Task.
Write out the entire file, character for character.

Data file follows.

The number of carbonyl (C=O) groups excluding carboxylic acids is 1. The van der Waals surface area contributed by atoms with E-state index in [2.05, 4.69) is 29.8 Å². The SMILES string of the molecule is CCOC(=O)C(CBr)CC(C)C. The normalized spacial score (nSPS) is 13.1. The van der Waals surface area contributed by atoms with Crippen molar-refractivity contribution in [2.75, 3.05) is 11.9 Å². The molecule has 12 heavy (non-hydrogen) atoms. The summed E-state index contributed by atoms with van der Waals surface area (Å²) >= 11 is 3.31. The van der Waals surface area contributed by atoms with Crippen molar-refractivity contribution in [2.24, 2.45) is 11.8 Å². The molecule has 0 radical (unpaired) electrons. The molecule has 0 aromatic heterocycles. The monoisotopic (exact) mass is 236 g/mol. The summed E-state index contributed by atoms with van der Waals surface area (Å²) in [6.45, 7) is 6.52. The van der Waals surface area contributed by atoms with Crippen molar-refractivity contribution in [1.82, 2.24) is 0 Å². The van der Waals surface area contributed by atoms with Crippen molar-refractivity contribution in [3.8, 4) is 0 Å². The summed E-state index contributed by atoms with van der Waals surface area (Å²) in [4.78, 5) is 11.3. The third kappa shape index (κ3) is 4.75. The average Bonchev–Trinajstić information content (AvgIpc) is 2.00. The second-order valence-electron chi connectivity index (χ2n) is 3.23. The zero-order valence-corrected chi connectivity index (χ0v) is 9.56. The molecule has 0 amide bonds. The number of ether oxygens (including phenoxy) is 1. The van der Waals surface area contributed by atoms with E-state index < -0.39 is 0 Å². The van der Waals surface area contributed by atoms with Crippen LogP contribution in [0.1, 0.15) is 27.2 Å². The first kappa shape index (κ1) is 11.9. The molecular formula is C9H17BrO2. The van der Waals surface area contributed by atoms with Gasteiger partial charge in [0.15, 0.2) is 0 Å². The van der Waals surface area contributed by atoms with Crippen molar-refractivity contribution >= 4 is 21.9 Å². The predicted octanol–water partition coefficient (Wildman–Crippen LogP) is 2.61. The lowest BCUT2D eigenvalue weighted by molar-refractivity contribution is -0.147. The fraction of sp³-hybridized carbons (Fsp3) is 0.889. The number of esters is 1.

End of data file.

The number of carbonyl (C=O) groups excluding carboxylic acids is 1. The van der Waals surface area contributed by atoms with E-state index in [2.05, 4.69) is 29.8 Å². The SMILES string of the molecule is CCOC(=O)C(CBr)CC(C)C. The normalized spacial score (nSPS) is 13.1. The van der Waals surface area contributed by atoms with Crippen molar-refractivity contribution in [2.75, 3.05) is 11.9 Å². The molecule has 12 heavy (non-hydrogen) atoms. The summed E-state index contributed by atoms with van der Waals surface area (Å²) >= 11 is 3.31. The van der Waals surface area contributed by atoms with Crippen molar-refractivity contribution in [2.24, 2.45) is 11.8 Å². The molecule has 0 radical (unpaired) electrons. The molecule has 0 aromatic heterocycles. The monoisotopic (exact) mass is 236 g/mol. The summed E-state index contributed by atoms with van der Waals surface area (Å²) in [6.45, 7) is 6.52. The van der Waals surface area contributed by atoms with Crippen molar-refractivity contribution in [1.82, 2.24) is 0 Å². The van der Waals surface area contributed by atoms with Crippen molar-refractivity contribution in [3.8, 4) is 0 Å². The summed E-state index contributed by atoms with van der Waals surface area (Å²) in [4.78, 5) is 11.3. The third kappa shape index (κ3) is 4.75. The average Bonchev–Trinajstić information content (AvgIpc) is 2.00. The second-order valence-electron chi connectivity index (χ2n) is 3.23. The zero-order valence-corrected chi connectivity index (χ0v) is 9.56. The molecule has 0 amide bonds. The number of ether oxygens (including phenoxy) is 1. The van der Waals surface area contributed by atoms with E-state index < -0.39 is 0 Å². The van der Waals surface area contributed by atoms with Crippen LogP contribution in [0.1, 0.15) is 27.2 Å². The first kappa shape index (κ1) is 11.9. The molecular formula is C9H17BrO2. The van der Waals surface area contributed by atoms with Gasteiger partial charge in [0.15, 0.2) is 0 Å². The van der Waals surface area contributed by atoms with Crippen molar-refractivity contribution >= 4 is 21.9 Å². The predicted octanol–water partition coefficient (Wildman–Crippen LogP) is 2.61. The lowest BCUT2D eigenvalue weighted by molar-refractivity contribution is -0.147. The fraction of sp³-hybridized carbons (Fsp3) is 0.889. The number of esters is 1.